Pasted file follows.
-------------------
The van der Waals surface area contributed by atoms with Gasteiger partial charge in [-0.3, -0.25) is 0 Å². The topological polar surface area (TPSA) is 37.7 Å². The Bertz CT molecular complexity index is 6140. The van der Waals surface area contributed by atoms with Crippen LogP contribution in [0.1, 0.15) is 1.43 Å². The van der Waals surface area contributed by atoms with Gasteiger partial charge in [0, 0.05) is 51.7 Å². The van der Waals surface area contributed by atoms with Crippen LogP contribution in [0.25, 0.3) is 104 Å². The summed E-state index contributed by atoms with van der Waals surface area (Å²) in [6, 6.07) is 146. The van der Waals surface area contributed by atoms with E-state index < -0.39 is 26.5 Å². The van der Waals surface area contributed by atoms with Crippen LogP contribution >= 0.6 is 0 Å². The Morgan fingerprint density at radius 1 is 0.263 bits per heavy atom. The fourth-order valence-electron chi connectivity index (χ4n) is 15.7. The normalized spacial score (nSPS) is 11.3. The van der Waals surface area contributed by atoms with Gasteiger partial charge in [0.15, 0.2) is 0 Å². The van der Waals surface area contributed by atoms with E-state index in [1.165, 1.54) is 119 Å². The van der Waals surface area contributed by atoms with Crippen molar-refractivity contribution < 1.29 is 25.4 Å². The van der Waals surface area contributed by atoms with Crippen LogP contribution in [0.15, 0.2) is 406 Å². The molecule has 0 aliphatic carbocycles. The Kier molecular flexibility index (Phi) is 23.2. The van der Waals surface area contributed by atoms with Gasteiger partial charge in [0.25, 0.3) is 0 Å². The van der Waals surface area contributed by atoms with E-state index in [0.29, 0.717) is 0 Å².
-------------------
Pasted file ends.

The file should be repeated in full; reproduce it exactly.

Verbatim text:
The van der Waals surface area contributed by atoms with Gasteiger partial charge in [-0.3, -0.25) is 0 Å². The topological polar surface area (TPSA) is 37.7 Å². The Bertz CT molecular complexity index is 6140. The van der Waals surface area contributed by atoms with Crippen LogP contribution in [0.1, 0.15) is 1.43 Å². The van der Waals surface area contributed by atoms with Gasteiger partial charge in [0, 0.05) is 51.7 Å². The van der Waals surface area contributed by atoms with Crippen LogP contribution in [0.25, 0.3) is 104 Å². The summed E-state index contributed by atoms with van der Waals surface area (Å²) in [6, 6.07) is 146. The van der Waals surface area contributed by atoms with E-state index < -0.39 is 26.5 Å². The van der Waals surface area contributed by atoms with Crippen LogP contribution >= 0.6 is 0 Å². The Morgan fingerprint density at radius 1 is 0.263 bits per heavy atom. The fourth-order valence-electron chi connectivity index (χ4n) is 15.7. The normalized spacial score (nSPS) is 11.3. The van der Waals surface area contributed by atoms with Gasteiger partial charge in [0.15, 0.2) is 0 Å². The van der Waals surface area contributed by atoms with E-state index in [1.165, 1.54) is 119 Å². The van der Waals surface area contributed by atoms with Crippen molar-refractivity contribution < 1.29 is 25.4 Å². The van der Waals surface area contributed by atoms with Crippen LogP contribution in [0.15, 0.2) is 406 Å². The molecule has 0 aliphatic carbocycles. The Kier molecular flexibility index (Phi) is 23.2. The van der Waals surface area contributed by atoms with Gasteiger partial charge in [0.25, 0.3) is 0 Å². The van der Waals surface area contributed by atoms with E-state index in [0.29, 0.717) is 0 Å².